- Fiscal Transparency: Citizens’ participation in the budgeting process is inadequate, and public procurement transparency is insufficient.
- Citizens Engagement: People’s ability to successfully engage in governance processes, particularly in terms of planning, implementation, monitoring, and evaluation of policies, programs, and projects, is hampered by insufficient citizen-government feedback systems.
- Extractive Transparency: Loss of revenue through non-effective documentation and oversight of extractive operations in the State. This deepens the environmental impact of mining activities as environmental management plans are not being implemented.
- Peace and Security: – Reactive and costly response to escalating conflict that worsens the socioeconomic burden on the impacted populace.
What are the medium-term open government goals that the government wants to achieve?
The medium-term goals of Plateau State include:
- Setting up the Gender Commission before the end of 2022 to serve as the engine room for the pursuit of the gender equality objectives
- Upgrading the Open Contracting Platform to enhance more robust access and interaction to citizens
- Making the state’s budgeting process more participatory
- Organizing quarterly media appearances by the Governor and top government officials
- Promulgating the Plateau State Monitoring and Evaluation Policy by end of 2021
- Promulgating the Plateau State Community Development Policy by mid-2022
- Deploying the Citizens Engagement Platform called “Click’n’Tell” by Q1-2022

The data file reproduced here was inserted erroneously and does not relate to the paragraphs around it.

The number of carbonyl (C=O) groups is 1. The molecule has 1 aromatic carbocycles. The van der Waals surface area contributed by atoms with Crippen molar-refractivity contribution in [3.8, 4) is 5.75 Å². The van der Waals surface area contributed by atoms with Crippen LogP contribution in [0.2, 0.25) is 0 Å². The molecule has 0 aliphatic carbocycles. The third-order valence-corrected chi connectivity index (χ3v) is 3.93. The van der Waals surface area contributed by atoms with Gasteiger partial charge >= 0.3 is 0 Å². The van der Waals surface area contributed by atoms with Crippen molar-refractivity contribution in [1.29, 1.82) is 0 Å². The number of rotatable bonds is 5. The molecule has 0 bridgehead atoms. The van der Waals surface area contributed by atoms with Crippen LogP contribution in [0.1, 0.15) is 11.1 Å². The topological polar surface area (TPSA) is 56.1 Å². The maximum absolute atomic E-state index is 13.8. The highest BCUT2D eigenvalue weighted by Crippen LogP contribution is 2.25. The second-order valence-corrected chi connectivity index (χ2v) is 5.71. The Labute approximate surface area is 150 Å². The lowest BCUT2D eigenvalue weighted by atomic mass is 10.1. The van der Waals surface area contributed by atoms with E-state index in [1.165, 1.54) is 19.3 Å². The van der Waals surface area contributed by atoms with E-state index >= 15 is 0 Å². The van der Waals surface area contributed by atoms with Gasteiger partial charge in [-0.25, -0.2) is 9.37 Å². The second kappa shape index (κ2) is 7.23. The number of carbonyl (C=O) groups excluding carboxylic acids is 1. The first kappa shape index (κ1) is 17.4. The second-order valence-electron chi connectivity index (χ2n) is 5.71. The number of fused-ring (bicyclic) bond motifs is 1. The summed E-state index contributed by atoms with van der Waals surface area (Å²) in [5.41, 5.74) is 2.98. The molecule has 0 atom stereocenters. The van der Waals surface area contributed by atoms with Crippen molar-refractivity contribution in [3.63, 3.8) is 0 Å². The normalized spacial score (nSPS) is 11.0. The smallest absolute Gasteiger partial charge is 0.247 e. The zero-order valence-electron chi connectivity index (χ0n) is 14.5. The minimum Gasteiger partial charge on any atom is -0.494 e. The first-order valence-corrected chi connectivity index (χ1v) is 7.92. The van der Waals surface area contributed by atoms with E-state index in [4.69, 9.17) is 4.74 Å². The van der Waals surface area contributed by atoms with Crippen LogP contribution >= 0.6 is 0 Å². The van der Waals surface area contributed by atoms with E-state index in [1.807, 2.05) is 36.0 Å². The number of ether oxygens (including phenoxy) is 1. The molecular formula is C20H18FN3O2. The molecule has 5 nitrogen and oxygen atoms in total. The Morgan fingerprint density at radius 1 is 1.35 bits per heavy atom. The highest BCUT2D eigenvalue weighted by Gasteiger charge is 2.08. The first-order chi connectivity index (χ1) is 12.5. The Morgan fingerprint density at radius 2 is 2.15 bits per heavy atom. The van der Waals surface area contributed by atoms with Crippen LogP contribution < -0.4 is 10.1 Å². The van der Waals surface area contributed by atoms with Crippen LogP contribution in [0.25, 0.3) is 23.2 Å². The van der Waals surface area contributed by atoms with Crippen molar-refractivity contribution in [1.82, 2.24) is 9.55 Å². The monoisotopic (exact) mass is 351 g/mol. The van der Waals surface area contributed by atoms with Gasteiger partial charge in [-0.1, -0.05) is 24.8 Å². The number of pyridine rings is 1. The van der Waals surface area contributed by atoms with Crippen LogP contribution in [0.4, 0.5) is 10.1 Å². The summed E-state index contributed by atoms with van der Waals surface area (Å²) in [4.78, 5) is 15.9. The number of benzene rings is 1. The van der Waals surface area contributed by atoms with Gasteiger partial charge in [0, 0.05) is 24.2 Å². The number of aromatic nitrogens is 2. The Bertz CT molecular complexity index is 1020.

- Holding the first “Plateau State Results Fair” by 4th Quarter 2021
- Setting up the Plateau State Extractive IndustriesApplying open government values of transparency, participation, and accountability to extractive industries can decrease corruption, safeguard community interests and needs, and support environmental ... Transparency Forum by mid-2022
- Setting up the Plateau State Peace and Security Fund by Q3-2022
How does this action plan contribute to achieve the Open Government Strategic Vision?
The Plateau State Open Government Action Plan 2021 – 2023 is structured along the five thematic areas of:
- Fiscal Transparency
- Citizens Engagement
- Extractive Transparency
- Peace and Security
The five Commitments (one in Fiscal Transparency and one each for the other thematic areas) are for implementing projects and programmes that promote participatory, transparent, innovative, inclusive and accountable governance that would lead to a safe, secure and adequately enabled environment for the socio-economic development of the people of Plateau State.
As part of the co-creation of the first Plateau State action plan six commitments were developed. Since the limit of concurrent commitments is five commitments, we have decided in conjunction with our forum and with OGP approval, to save the commitmentOGP commitments are promises for reform co-created by governments and civil society and submitted as part of an action plan. Commitments typically include a description of the problem, concrete action... on Improving Participatory Budgeting and include it as an annex to our plan to be started once one of the initial five commitments has been fully implemented.